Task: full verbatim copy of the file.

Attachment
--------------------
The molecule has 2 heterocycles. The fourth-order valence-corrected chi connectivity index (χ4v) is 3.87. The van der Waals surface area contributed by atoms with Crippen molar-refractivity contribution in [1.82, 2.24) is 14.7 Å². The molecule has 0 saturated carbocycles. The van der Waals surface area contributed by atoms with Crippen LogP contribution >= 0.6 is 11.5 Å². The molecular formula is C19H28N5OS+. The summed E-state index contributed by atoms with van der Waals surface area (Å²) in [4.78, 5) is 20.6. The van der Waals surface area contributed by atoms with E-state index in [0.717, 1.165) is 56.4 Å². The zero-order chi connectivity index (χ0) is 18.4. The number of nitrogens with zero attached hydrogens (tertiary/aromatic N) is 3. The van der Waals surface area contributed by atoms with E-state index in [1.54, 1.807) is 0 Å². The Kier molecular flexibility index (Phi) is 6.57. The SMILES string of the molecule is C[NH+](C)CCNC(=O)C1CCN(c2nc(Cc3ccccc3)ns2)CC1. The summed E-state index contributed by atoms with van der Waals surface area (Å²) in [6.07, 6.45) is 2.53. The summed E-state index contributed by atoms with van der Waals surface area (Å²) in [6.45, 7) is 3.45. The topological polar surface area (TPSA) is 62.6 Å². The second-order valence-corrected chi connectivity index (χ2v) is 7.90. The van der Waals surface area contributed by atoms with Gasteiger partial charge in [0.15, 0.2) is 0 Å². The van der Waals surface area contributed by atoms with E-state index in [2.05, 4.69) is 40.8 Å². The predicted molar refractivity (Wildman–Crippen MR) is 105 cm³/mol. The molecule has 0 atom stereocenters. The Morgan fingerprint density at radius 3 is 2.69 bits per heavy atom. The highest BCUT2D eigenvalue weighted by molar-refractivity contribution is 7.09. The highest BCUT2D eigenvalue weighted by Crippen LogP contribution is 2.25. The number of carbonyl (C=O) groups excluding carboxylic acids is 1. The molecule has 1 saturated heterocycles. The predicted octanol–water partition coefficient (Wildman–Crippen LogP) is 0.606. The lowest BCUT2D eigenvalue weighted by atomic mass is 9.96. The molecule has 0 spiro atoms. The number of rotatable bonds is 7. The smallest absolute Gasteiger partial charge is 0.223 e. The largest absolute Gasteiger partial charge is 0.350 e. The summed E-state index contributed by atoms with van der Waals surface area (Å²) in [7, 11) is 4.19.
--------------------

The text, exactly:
The molecule has 2 heterocycles. The fourth-order valence-corrected chi connectivity index (χ4v) is 3.87. The van der Waals surface area contributed by atoms with Crippen molar-refractivity contribution in [1.82, 2.24) is 14.7 Å². The molecule has 0 saturated carbocycles. The van der Waals surface area contributed by atoms with Crippen LogP contribution >= 0.6 is 11.5 Å². The molecular formula is C19H28N5OS+. The summed E-state index contributed by atoms with van der Waals surface area (Å²) in [4.78, 5) is 20.6. The van der Waals surface area contributed by atoms with E-state index in [0.717, 1.165) is 56.4 Å². The zero-order chi connectivity index (χ0) is 18.4. The number of nitrogens with zero attached hydrogens (tertiary/aromatic N) is 3. The van der Waals surface area contributed by atoms with E-state index in [1.54, 1.807) is 0 Å². The Kier molecular flexibility index (Phi) is 6.57. The SMILES string of the molecule is C[NH+](C)CCNC(=O)C1CCN(c2nc(Cc3ccccc3)ns2)CC1. The summed E-state index contributed by atoms with van der Waals surface area (Å²) in [6.07, 6.45) is 2.53. The summed E-state index contributed by atoms with van der Waals surface area (Å²) in [6.45, 7) is 3.45. The topological polar surface area (TPSA) is 62.6 Å². The second-order valence-corrected chi connectivity index (χ2v) is 7.90. The van der Waals surface area contributed by atoms with Gasteiger partial charge in [0.15, 0.2) is 0 Å². The van der Waals surface area contributed by atoms with E-state index in [2.05, 4.69) is 40.8 Å². The predicted molar refractivity (Wildman–Crippen MR) is 105 cm³/mol. The molecule has 0 atom stereocenters. The Morgan fingerprint density at radius 3 is 2.69 bits per heavy atom. The highest BCUT2D eigenvalue weighted by molar-refractivity contribution is 7.09. The highest BCUT2D eigenvalue weighted by Crippen LogP contribution is 2.25. The number of carbonyl (C=O) groups excluding carboxylic acids is 1. The molecule has 1 saturated heterocycles. The predicted octanol–water partition coefficient (Wildman–Crippen LogP) is 0.606. The lowest BCUT2D eigenvalue weighted by atomic mass is 9.96. The molecule has 0 spiro atoms. The number of rotatable bonds is 7. The smallest absolute Gasteiger partial charge is 0.223 e. The largest absolute Gasteiger partial charge is 0.350 e. The summed E-state index contributed by atoms with van der Waals surface area (Å²) in [7, 11) is 4.19.